Results from the 16-year follow-up to the pivotal Betaferon (interferon-beta-1b) trial, published today in the journal Neurology, provide the longest and most complete patient follow-up data and support the long-term safety profile of Betaferon in multiple sclerosis (MS).
Results demonstrated that no new or unexpected adverse events (AEs) emerged with long-term therapy, and the observed treatment-related AEs decreased over time.
“These data confirm that Betaferon has a favorable safety and tolerability profile,” said Anthony T. Reder, Professor of Neurology at the University of Chicago and lead study author. “Over the years, healthcare professionals have been able to greatly reduce treatment-related adverse events and increase patients adherence to Betaferon therapy with dose escalation at initiation of therapy and the routine use of an autoinjector and co-medication with non-steroidal anti-inflammatory drugs (or NSAIDs).”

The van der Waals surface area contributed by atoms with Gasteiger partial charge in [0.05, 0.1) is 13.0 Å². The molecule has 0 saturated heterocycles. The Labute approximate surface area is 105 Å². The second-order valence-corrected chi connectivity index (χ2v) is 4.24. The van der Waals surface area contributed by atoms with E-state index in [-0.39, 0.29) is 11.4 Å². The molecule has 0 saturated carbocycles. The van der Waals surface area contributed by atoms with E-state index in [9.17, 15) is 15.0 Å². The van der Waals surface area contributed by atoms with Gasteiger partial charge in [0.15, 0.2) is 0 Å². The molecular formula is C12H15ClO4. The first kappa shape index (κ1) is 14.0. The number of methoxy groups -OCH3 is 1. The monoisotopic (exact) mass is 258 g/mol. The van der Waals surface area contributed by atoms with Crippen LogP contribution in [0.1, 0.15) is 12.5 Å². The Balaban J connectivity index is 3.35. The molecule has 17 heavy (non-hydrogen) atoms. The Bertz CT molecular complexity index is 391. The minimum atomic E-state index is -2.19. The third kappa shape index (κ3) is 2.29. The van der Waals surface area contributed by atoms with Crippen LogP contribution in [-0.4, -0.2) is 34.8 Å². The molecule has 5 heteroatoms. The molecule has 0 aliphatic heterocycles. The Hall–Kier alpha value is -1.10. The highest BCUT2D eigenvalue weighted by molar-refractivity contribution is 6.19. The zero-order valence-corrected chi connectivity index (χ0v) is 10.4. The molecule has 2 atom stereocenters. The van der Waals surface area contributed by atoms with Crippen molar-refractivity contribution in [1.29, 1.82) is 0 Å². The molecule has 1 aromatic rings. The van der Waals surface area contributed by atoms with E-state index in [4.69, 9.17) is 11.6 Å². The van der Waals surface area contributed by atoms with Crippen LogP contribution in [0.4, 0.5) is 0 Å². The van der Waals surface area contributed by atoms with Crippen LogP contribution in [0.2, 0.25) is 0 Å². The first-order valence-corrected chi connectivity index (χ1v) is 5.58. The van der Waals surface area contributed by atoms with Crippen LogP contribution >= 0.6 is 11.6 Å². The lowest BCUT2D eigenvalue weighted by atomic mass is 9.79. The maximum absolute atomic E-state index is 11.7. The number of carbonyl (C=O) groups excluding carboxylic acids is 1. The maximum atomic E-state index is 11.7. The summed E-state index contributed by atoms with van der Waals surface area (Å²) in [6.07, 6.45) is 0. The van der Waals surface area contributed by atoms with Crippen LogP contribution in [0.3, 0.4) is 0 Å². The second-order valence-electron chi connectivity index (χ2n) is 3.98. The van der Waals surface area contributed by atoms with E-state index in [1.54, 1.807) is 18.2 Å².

Interestingly, preliminary findings suggest that there was improved survival for patients assigned to Betaferon in the pivotal trials (94.6 percent in those who received 250µg and 91.7 percent in patients treated with Betaferon 50µg) compared with placebo (81.7 percent).
“MS is a chronic condition that requires treatment with a medication that combines efficacy with a safety profile that is manageable and predictable even over the long term,” said Leslie Donato, Vice President, Neurology, Bayer. “The results of the 16-year long-term study add to the wealth of data supporting Betaferons benefit-to-risk profile. We look forward to seeing additional outcomes from the 20-year follow-up study.”
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